UPDATE: European Union: A Guide to Tracing Working Documents
By Patrick Overy
Patrick Overy is Subject Librarian for Law and Business at the University of Exeter, and has managed the European Documentation Centre at Exeter since 1991. He is involved in European information networks at national and international levels, especially through the European Information Association, which published European Information: a Guide to Official Sources in 2005. A new edition was published online at the end of 2010. He also compiles a weekly digest of new EU documents, which is available online and distributed as an e-mail by the European Commission Office in London.
Published May 2013
(Previously updated in May 2010)
See the Archive Version!
Table of Contents
4.4 Other Documents
In legal research, particularly in international and comparative law, it is often necessary to trace working documents, or “travaux préparatoires,” in order to get a clear view of how negotiations have affected the original draft of a document. The status of these documents varies greatly between different countries and organisations - while governments in some countries have long had a culture of openness, others have always preferred secrecy. Reports or articles may often refer to documents to which the author has had privileged access; often the sources are not indicated and this can be very frustrating for researchers.
Some academics have published collections of such documents independently, while many international organisations, like the Council of Europe, have recognised their importance for research and made selected documents publicly available (for example the Travaux préparatoires for the European Convention of Human Rights).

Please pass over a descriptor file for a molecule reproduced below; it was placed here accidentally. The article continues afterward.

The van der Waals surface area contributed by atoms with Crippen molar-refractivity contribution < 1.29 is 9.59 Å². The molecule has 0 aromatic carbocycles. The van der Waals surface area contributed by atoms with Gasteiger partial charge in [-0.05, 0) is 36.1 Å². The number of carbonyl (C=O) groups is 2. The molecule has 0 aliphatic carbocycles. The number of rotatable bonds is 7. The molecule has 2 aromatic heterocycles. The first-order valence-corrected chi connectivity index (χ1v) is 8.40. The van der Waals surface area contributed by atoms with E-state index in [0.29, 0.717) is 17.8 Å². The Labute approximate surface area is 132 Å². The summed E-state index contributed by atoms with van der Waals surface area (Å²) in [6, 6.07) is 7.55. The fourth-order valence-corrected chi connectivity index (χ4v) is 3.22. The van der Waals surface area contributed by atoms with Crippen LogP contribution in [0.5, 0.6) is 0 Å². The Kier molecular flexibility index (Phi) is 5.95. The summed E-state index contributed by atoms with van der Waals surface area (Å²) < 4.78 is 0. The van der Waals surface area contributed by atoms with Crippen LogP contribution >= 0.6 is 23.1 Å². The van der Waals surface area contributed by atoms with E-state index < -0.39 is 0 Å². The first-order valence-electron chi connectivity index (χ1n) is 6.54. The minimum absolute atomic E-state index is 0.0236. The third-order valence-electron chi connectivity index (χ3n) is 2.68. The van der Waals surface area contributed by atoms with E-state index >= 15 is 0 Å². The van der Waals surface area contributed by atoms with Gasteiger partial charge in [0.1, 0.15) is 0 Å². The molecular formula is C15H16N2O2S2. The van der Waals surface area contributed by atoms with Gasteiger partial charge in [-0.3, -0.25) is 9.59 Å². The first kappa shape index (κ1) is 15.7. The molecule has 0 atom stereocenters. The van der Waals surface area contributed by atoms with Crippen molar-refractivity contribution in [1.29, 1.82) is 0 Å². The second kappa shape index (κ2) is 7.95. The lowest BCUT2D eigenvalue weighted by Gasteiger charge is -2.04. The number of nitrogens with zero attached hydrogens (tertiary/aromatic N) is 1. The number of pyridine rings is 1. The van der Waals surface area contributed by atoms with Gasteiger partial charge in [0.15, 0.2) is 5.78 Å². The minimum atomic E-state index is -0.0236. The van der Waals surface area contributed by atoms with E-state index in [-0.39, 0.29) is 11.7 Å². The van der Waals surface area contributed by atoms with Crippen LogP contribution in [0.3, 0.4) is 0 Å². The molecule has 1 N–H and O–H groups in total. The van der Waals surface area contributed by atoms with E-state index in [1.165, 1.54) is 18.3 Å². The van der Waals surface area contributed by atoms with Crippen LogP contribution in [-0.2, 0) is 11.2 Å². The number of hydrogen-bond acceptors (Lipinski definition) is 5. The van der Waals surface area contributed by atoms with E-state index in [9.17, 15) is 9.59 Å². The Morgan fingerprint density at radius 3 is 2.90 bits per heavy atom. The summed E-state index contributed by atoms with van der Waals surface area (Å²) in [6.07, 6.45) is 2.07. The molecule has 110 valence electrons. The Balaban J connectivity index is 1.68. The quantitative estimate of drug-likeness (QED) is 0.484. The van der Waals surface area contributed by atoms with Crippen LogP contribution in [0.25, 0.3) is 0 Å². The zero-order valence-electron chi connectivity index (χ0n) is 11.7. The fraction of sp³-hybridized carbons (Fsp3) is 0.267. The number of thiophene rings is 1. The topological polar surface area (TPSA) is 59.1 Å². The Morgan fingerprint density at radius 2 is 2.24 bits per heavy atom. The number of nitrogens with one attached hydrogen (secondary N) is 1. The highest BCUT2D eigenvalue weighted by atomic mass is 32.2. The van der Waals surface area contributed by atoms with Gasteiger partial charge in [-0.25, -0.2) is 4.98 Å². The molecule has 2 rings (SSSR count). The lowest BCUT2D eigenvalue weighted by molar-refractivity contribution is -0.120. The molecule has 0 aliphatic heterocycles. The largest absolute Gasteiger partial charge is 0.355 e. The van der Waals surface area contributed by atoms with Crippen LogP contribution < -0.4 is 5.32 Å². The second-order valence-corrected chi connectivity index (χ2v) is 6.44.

The situation in the European Union is further complicated because some of the working documents involved originate in the European institutions, while others come from individuals or governments in the member states. In the formative years of the European Communities, which later evolved into the European Union, documents had a relatively informal status. Although many documents relating to the early treaties have been deposited in the official archives, they are not generally available in any other form. Because the proceedings of the institutions and of legislative or treaty negotiations have always been multi-lingual, many documents will only be available in French or German, although official documents were often translated into English even before the United Kingdom joined the European Economic Community in 1973.
Success in tracing working papers depends to a great extent on how complete a reference has been given and whether a document has ever had an official status. Many papers presented at conferences or meetings will have been circulated previously, but the discussions will generally only be summarised at a later date and are unlikely to be publicly available. As working papers generally relate either to the legislative process or to policy development, they will frequently be allocated multiple references, depending on the context, and this can cause confusion.